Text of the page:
At the end of 2012, Andrew Wong took over his parents’ restaurant – having occupied the same site on Wilton Street, near Victoria station, since the 1980s – and re-launched as A. Wong. Having previously worked in the kitchen, the chef had become well-versed in dim sum, a facet of the restaurant’s lunch menu that has since garnered a devoted fan base of food obsessives, eventually earning a Michelin star in 2017.
I was late to the party, having enjoyed my first lunch at A. Wong in the spring of 2016, but have returned on countless occasions over the past two years, lured by the carrot-shaped dumplings filled with rabbit; the siu long bao rampant with ginger; the salted duck egg custard buns – still my favourite dessert in London. Since setting the world on fire with an innovative, playful take on contemporary Chinese food, Andrew Wong has intended to open a second restaurant for quite some time: finally opening Kym’s in October.
Amongst good company (Bleeker, Brigadiers, Caravan, et al) in the shiny new Bloomberg Arcade opposite Cannon Street station, Kym’s is named after the chef’s Grandmother (also A. Wong’s original name) and has a refined casual dining approach. Gone are most of the dim sum relishes, replaced with a vast menu rooted in refined versions of Chinese classics, carrying a particular focus on Cantonese roasted meats.
As for the space, Kym’s occupies a huge site over two floors, placated by an artificial cherry blossom tree. Elsewhere, subtle Chinese inflections are met with lavish dark woods and terrazzo flooring, plus a colour scheme of ‘millennial’ pink and rich plum tones. An open kitchen stretches across the back of the room, embellished with hanging roasted meats, separated from the main dining room by a bar with front row seats.
For the restaurant launch, Head Chef Jimi Tegerdine has been flown in from LeVeL 33 in Singapore, here serving a menu split into small plates, skewers, sharing plates, classics, fritters and sides. Struggling to settle on a reasonable amount of food for two people, intent on eating everything, our waiter helpfully suggests a range of the new restaurant’s greatest hits. Lunch begins with a brittle, unusually fresh rice cracker crowned with shredded spinach (£3). The cracker is fine, but it’s the accompanying 1908 ketchup that really excited: sweet, salty, umami, ambrosial – I’d buy bottles by the crate if possible.
A humble dish of silken tofu with garlic soy (£8) is one of the most compelling dishes eaten. Diced tofu is presumably wok fried with lashings of soy sauce and garlic, finished with 100-year-old egg – contemporarily preserved in ash and clay. The egg white accompanies minuscule cubes of soy jelly and thinly sliced spring onion, while the yolk is used to enrich the sauce. Crispy shallots add additional depth of texture to the finely tuned dish: proof that tofu needn’t be tedious or merely reserved for the dietary restricted. Sichuanese aubergine (£7) is another triumph, cooked to the point of submission, acquiring an innate sweetness to contrast the ferocious hum of Sichuan pepper.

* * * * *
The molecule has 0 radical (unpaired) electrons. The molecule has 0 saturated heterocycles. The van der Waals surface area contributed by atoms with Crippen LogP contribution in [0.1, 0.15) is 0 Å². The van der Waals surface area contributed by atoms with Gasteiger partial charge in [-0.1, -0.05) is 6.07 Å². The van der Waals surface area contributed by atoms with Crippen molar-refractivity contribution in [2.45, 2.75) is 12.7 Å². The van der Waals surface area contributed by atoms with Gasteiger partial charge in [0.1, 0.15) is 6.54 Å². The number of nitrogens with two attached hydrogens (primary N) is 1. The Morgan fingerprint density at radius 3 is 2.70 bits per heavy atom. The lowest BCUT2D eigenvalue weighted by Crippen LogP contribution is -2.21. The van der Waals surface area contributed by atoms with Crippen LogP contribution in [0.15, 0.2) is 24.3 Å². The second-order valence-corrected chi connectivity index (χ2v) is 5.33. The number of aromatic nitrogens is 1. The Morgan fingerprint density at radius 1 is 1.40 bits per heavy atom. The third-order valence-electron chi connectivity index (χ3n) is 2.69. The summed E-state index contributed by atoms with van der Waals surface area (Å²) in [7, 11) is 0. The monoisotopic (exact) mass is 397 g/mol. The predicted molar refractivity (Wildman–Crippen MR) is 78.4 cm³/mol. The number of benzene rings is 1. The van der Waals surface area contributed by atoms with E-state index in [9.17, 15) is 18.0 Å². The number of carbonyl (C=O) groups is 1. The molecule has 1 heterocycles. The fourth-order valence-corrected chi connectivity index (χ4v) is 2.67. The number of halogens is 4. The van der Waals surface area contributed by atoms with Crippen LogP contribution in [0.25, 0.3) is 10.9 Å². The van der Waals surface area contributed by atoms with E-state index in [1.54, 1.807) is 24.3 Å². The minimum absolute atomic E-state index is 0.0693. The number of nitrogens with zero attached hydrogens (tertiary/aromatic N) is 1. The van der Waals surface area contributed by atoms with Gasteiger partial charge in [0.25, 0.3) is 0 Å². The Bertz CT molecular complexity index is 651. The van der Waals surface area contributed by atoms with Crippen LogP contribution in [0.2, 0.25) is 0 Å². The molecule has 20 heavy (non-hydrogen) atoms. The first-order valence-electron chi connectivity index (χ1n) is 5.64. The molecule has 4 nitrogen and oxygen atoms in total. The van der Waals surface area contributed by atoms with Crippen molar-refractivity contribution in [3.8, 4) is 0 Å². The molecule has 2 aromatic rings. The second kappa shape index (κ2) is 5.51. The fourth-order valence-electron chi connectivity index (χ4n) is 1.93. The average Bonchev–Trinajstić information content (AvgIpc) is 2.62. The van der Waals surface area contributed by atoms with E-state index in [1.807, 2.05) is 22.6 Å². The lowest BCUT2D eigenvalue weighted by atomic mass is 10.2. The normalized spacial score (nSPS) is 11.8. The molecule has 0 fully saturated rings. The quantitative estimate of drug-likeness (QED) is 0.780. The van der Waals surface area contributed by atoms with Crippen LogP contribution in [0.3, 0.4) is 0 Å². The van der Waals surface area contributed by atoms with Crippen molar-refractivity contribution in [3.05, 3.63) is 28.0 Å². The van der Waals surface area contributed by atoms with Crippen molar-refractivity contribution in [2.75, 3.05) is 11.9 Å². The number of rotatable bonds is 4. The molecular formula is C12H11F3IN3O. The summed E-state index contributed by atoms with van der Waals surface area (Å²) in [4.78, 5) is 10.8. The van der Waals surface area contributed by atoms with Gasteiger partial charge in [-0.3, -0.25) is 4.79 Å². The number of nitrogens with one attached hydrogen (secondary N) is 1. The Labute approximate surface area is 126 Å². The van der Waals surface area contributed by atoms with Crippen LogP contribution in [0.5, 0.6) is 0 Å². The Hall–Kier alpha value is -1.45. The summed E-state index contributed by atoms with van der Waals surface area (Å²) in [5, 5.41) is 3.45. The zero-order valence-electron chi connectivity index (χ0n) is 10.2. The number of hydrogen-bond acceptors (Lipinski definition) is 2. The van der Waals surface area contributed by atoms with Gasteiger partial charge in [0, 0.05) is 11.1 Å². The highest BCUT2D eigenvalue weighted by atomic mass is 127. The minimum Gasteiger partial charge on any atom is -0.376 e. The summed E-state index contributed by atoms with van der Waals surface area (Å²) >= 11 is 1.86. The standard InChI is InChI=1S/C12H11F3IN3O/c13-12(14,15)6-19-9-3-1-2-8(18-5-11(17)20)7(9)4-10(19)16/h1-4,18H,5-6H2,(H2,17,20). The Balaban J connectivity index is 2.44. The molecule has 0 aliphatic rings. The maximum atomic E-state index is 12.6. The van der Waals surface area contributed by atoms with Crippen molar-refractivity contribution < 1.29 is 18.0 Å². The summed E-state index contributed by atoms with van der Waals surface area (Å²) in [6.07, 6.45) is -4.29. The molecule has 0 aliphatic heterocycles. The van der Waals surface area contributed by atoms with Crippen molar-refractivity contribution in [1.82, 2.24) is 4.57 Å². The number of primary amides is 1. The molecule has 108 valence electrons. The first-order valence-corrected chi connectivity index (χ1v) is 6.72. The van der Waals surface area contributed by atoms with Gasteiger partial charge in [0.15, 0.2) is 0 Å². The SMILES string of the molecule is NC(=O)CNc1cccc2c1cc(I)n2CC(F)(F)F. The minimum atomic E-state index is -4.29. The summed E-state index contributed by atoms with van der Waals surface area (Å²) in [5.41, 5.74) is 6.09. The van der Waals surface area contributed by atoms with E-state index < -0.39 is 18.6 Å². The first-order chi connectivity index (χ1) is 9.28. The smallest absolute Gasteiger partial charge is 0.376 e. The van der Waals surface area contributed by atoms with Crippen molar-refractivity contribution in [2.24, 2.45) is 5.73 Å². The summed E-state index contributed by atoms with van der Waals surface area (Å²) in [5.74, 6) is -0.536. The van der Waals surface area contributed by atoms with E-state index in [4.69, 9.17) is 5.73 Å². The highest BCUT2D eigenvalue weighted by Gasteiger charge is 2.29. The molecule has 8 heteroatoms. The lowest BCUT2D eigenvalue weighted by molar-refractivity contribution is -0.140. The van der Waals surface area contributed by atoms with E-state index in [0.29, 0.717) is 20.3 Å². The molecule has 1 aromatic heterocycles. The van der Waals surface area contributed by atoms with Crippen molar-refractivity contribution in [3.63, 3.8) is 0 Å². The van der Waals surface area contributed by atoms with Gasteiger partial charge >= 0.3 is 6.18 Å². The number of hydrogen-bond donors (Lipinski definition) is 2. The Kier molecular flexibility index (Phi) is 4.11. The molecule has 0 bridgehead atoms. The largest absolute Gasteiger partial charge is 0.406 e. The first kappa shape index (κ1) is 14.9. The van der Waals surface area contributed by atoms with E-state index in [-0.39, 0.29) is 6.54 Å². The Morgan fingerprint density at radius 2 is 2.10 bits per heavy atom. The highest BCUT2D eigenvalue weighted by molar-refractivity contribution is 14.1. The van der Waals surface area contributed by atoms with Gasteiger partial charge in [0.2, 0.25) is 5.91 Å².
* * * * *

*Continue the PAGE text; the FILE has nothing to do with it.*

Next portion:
Mushroom steamed bao (£6) is the sole dim sum dish to have made it from A Wong to Kym’s. Dusted with cocoa powder, the buns are designed to visually resemble chestnut mushrooms, with the pillowy dough harbouring a filling of intense wild mushroom. Pork and shrimp ‘bao bao’ (£12), on the other hand, is served in a cast iron skillet, featuring steamed and fried gyoza amongst a delicious mess of fried eggs, crispy chilli and black rice vinegar. The superlative crispy duck (£18) served at Kym’s is another fresh take on a classic, presented with paper thin pancakes and intended to be shredded at the table, joined by mandolined plum slices and a thick plum sauce to be applied with a convoying paintbrush.
An early favourite, now touted as a signature dish, ‘three treasure’ (£20) provides a small taste of three Cantonese roasted meats. Chicken poached in soy sauce has creamy flesh and bronzed skin, rampant with salt, ginger, star anise and rock sugar; char siu favours Iberico pork, renowned for its fat, served pink and lashed with honey; while the pork belly is the produce of 48 hours’ hard work. Salted, cured, air-dried, then finished in a furnace oven at 370 degrees Celsius, the pork belly is an absolute triumph. Dessert, however – a Chinatown pineapple bun (£6) – is dense, unbecomingly vast (stodgy even) and piped with molten vanilla custard. Plentiful for two to share, the pineapple bun is fine, yet forgettable in keeping with the splendour of everything else eaten.
Rather than serving as A. Wong 2.0, Kym’s has its own unique personality. While my beloved dim sum is far less prominent on the lunch menu, the cooking here is executed just as considered and eminently dexterous – rendering one of the year’s most anticipated restaurant openings well worth the wait.
Kym’s can be found at 19 Bloomberg Arcade, London, EC4N 8AR.